Boots Were Made for Talking, About Who We Are
If you have been reading newspapers or websites, listening to the radio or watching TV over the past few weeks, you have probably heard the news: "You CAN judge a person by his shoes." Beginning in mid-June, word of a psychology article titled "Shoes as a source of first impressions" began circling the globe.
Describing an experiment by researchers from the University of Kansas and Wellesley College, many reports declared that shoes alone reveal just everything about the wearer's personality. "Overly aggressive people wear ankle boots," proclaimed a Los Angeles National Public Radio host.
What psychologist Omri Gillath and his team actually found was more modest. Without the cues of facial expressions and context, college students could guess basic demographic characteristics from looking at photos of other college students' footwear: gender, age and income. They could also detect the personality trait known as agreeableness, as well as something called attachment anxiety, which is connected to fear of rejection and was correlated with dull-colored shoes. That was all: not political affiliation, not how extroverted the wearers were, not whether they were overly aggressive.
The study made a solid contribution to research on first impressions, but it was hardly earthshaking. By getting so much attention, however, it demonstrated a sociological truth: People love to talk about shoes. Even those who dismissed the research as silly often felt compelled to call radio stations or comment on websites, providing details about their own choices. Why this fascination with footwear?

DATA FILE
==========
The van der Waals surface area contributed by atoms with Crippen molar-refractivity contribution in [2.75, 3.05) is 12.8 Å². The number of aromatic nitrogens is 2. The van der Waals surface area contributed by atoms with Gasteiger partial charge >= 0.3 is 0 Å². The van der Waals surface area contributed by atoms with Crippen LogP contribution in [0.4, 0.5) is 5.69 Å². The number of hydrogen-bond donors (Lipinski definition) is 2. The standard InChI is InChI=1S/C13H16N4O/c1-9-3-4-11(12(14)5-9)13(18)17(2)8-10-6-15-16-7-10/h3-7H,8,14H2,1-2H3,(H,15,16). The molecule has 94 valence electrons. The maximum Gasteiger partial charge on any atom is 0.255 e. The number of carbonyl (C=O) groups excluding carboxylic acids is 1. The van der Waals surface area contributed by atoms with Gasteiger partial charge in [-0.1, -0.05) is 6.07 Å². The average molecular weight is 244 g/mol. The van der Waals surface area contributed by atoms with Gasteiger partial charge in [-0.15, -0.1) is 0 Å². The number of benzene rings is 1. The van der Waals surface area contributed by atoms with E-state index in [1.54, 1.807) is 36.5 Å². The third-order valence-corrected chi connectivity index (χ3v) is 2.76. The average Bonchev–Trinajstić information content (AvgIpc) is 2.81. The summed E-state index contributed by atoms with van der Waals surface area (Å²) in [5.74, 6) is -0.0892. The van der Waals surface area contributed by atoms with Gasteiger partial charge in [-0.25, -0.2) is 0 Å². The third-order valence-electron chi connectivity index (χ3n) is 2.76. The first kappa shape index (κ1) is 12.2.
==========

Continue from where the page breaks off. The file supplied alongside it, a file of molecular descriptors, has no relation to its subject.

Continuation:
Like cars, shoes combine function and aesthetics, the promise of mobility and the pleasures of style. As apparel, they offer not only protection but transformation; as autonomous objects, they serve as "bursts of beauty that defy the mundane," writes Rachelle Bergstein in Women from the Ankle Down: The Story of Shoes and How They Define Us. Unlike cars, shoes are also inexpensive enough to permit people to build diverse wardrobes, changing footwear with season, circumstances and mood.
Whether Jimmy Choos, Pumas or Toms, shoes let us stand out as individuals while fitting into similarly shod social groups. The complex relationship between the social and the personal is why it's so hard to tell much about a shoe's owner from a photograph alone -- and why shoes are so interesting. Their meanings require, and sometimes reveal, broader cultural context. Bergstein tells the story of a Texas high school that in 1993 punished students for wearing Doc Martens, falsely assuming that the boots signaled white racism when in fact they merely reflected students' musical taste. A shoe, says Elizabeth Semmelhack, the senior curator at the Bata Shoe Museum in Toronto, "is an accessory that can carry a lot of cultural meaning."
And here's a photo of my early life as a shoe intellectual:
Virginia Postrel circa 1962